"All of our receivers we trust to make those plays. It was Auden's moment right there," Taylor said. "In terms of throwing it and not running it, there was (2:08) left, if I'm not mistaken. There were some clock management things we were talking through, and we felt comfortable throwing the ball there, and not really hurting ourselves."

Go back to that fourth-and-five from the Titans 43 with 2:36 left in the first half in a game they led, 10-7. Deadly if they don't get it for a defense that allowed 200 yards in the half. But there was Burrow behind his scrappy line keeping him clean, allowing him to bounce and bounce and bounce in the pocket until he found Higgins breaking off a route for 22 yards. Seconds later they're up 10 instead of down four and that was the difference Sunday.

Bates has to shake his head when it comes to his man. Burrow is one of these guys coming up to you in the locker room, always telling you they're going to score.

"A lot of guys don't really talk to Joe, honestly, because that's how it is. Quarterbacks are kind of like in their own little circle, in their own little world," Bates said. "It's pretty cool when you got a young quarterback that has that swagger like I said. That knows he's going to make a play. Crazy stuff. I can't really explain it right now. But like I said, he's going to be the face of this franchise for a long time."

It has reached the point where not only are his teammates talking about him, but foes are now talking to him during games offering growing, grudging respect. The Titans were doing that after he made some sacks disappear with a crafty welterweight champion's ability to bounce off the ropes.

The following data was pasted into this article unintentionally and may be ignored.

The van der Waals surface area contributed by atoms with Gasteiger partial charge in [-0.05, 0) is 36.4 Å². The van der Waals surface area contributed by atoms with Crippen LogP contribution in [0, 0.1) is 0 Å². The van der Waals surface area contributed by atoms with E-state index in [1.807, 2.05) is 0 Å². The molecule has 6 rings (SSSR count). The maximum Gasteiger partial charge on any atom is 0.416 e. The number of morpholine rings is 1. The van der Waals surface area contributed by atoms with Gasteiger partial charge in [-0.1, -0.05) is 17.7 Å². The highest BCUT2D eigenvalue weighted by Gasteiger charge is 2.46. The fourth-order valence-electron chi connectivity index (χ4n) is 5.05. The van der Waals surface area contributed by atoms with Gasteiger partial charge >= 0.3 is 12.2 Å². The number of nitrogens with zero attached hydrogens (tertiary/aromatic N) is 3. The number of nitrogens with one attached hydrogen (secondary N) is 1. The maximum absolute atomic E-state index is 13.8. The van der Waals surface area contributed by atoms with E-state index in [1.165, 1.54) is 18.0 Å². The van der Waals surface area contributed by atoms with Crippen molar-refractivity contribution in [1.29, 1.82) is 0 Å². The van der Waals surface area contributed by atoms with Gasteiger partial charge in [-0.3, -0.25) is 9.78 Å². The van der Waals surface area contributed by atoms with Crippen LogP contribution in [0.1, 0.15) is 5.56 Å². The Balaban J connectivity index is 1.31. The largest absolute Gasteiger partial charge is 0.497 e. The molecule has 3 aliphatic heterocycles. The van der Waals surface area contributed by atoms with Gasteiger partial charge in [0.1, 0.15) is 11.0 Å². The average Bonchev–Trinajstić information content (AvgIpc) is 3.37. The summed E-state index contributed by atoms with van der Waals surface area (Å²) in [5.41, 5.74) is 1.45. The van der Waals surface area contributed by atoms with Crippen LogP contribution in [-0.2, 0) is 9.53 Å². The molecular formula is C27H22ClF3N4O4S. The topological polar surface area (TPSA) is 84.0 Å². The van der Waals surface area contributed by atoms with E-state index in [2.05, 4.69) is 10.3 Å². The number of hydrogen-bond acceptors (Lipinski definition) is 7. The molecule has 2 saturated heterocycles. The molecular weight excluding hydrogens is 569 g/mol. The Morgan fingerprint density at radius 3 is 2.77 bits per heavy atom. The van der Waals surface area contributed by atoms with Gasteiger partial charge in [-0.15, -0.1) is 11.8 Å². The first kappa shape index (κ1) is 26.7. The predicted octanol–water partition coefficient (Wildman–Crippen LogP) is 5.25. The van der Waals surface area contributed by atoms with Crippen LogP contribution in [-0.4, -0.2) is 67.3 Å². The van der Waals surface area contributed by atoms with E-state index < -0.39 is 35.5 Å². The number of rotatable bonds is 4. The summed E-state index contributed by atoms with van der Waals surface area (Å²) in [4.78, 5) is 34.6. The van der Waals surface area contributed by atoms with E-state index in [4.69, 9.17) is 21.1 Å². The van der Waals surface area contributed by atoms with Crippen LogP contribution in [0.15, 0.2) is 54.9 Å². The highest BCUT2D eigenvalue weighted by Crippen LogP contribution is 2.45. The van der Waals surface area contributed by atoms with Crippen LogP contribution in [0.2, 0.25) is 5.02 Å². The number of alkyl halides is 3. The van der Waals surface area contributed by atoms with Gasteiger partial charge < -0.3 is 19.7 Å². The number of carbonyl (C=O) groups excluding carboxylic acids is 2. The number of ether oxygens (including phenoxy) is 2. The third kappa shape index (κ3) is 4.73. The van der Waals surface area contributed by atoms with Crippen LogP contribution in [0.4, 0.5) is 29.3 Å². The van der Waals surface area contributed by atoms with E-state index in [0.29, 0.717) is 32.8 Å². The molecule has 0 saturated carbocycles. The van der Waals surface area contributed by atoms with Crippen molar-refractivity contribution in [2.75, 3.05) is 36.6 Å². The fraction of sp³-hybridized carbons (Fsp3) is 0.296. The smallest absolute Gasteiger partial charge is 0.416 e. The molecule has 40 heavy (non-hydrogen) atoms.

"Most of that came after those plays I extended that they didn't think I'd be able to do," Burrow said. "That's something that has kind of happened throughout my career. People don't think of me as a guy that can wiggle in and out and extend plays and be an athletic guy, but that's a big part of my game."

The other franchise face, the 37-year-old Taylor, has based his offense, indeed his management of the entire team, on the daily grinding of the new age details. If the route has to be stopped at 12 yards, it can't be 11 or 13. If the NFL Covid protocols have changed, the daily schedule must be reviewed and synced up with locker room monitors and player iPads.

So Taylor is not usually big into big-picture pronouncements. But he saw exactly what Sunday meant.

"It validates everything these guys our working toward. It doesn't surprise any of us, but you do need to see it right in front of your face that you've done it, " Taylor said. "Now we have to go do it again in the next game, and the next game. There is something to be said for that. This does mean a lot. It's going to do great things for us this season. We needed this win going into the bye, and it verifies everything these guys are working for and believing in. Now they have it in their memory —'We've done this.' And we can do it again. That's tremendous."

Quietly, under the radar of the omnipresent 21st century chatter and in a locker room shuttered to the media, veterans like running back Giovani Bernard have been pushing Taylor's message. They didn't post until Sunday.

"We know that we're right there. We just have to continue, well one, finish the game and we were able to do that," Bernard said. "That's the biggest thing in the NFL. I think teams get hot at the right time. What opportunity to do we have now to be able to do that. We have this bye, (can) get our bodies fresh, get guys back, having an opportunity to start learning some things. For some guys, start actually learning the offense. It should be fun. I'm excited to be a part of this, man. It's obviously something where with the type of year that we had, to get this type of win against a team like that, it's huge."